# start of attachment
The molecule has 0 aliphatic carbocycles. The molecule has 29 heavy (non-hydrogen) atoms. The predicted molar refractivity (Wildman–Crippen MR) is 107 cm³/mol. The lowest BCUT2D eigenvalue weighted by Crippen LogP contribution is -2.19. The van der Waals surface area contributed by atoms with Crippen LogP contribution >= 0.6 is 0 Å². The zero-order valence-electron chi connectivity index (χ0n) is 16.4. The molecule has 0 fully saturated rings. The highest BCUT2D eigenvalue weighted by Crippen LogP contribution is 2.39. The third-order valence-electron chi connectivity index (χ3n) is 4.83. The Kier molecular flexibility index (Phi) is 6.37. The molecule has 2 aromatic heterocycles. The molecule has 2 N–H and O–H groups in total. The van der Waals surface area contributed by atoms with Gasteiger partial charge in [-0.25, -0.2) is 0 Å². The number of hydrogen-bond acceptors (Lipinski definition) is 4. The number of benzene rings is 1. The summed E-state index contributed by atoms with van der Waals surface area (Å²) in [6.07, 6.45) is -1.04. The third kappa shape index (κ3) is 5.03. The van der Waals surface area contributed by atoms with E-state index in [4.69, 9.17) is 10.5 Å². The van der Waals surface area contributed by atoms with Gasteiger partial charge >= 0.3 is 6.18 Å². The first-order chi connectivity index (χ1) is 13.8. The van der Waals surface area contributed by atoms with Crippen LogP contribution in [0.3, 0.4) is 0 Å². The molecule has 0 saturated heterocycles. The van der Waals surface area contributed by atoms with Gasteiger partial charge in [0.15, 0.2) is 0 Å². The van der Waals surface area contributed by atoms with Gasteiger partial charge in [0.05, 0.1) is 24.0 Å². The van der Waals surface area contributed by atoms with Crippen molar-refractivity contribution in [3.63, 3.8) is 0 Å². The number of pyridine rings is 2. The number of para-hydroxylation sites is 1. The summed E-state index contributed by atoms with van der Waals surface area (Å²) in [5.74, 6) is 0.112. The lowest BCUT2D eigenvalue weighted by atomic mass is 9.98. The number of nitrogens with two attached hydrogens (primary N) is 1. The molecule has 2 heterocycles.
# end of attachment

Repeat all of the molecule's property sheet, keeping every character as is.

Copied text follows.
The molecule has 0 aliphatic carbocycles. The molecule has 29 heavy (non-hydrogen) atoms. The predicted molar refractivity (Wildman–Crippen MR) is 107 cm³/mol. The lowest BCUT2D eigenvalue weighted by Crippen LogP contribution is -2.19. The van der Waals surface area contributed by atoms with Crippen LogP contribution >= 0.6 is 0 Å². The zero-order valence-electron chi connectivity index (χ0n) is 16.4. The molecule has 0 fully saturated rings. The highest BCUT2D eigenvalue weighted by Crippen LogP contribution is 2.39. The third-order valence-electron chi connectivity index (χ3n) is 4.83. The Kier molecular flexibility index (Phi) is 6.37. The molecule has 2 aromatic heterocycles. The molecule has 2 N–H and O–H groups in total. The van der Waals surface area contributed by atoms with Gasteiger partial charge in [-0.25, -0.2) is 0 Å². The number of hydrogen-bond acceptors (Lipinski definition) is 4. The number of benzene rings is 1. The summed E-state index contributed by atoms with van der Waals surface area (Å²) in [6.07, 6.45) is -1.04. The third kappa shape index (κ3) is 5.03. The van der Waals surface area contributed by atoms with E-state index in [4.69, 9.17) is 10.5 Å². The van der Waals surface area contributed by atoms with Gasteiger partial charge >= 0.3 is 6.18 Å². The first-order chi connectivity index (χ1) is 13.8. The van der Waals surface area contributed by atoms with Crippen LogP contribution in [0.3, 0.4) is 0 Å². The molecule has 0 saturated heterocycles. The van der Waals surface area contributed by atoms with Gasteiger partial charge in [0.15, 0.2) is 0 Å². The van der Waals surface area contributed by atoms with Gasteiger partial charge in [0.05, 0.1) is 24.0 Å². The van der Waals surface area contributed by atoms with Crippen molar-refractivity contribution in [3.63, 3.8) is 0 Å². The number of pyridine rings is 2. The number of para-hydroxylation sites is 1. The summed E-state index contributed by atoms with van der Waals surface area (Å²) in [5.74, 6) is 0.112. The lowest BCUT2D eigenvalue weighted by atomic mass is 9.98. The number of nitrogens with two attached hydrogens (primary N) is 1. The molecule has 2 heterocycles.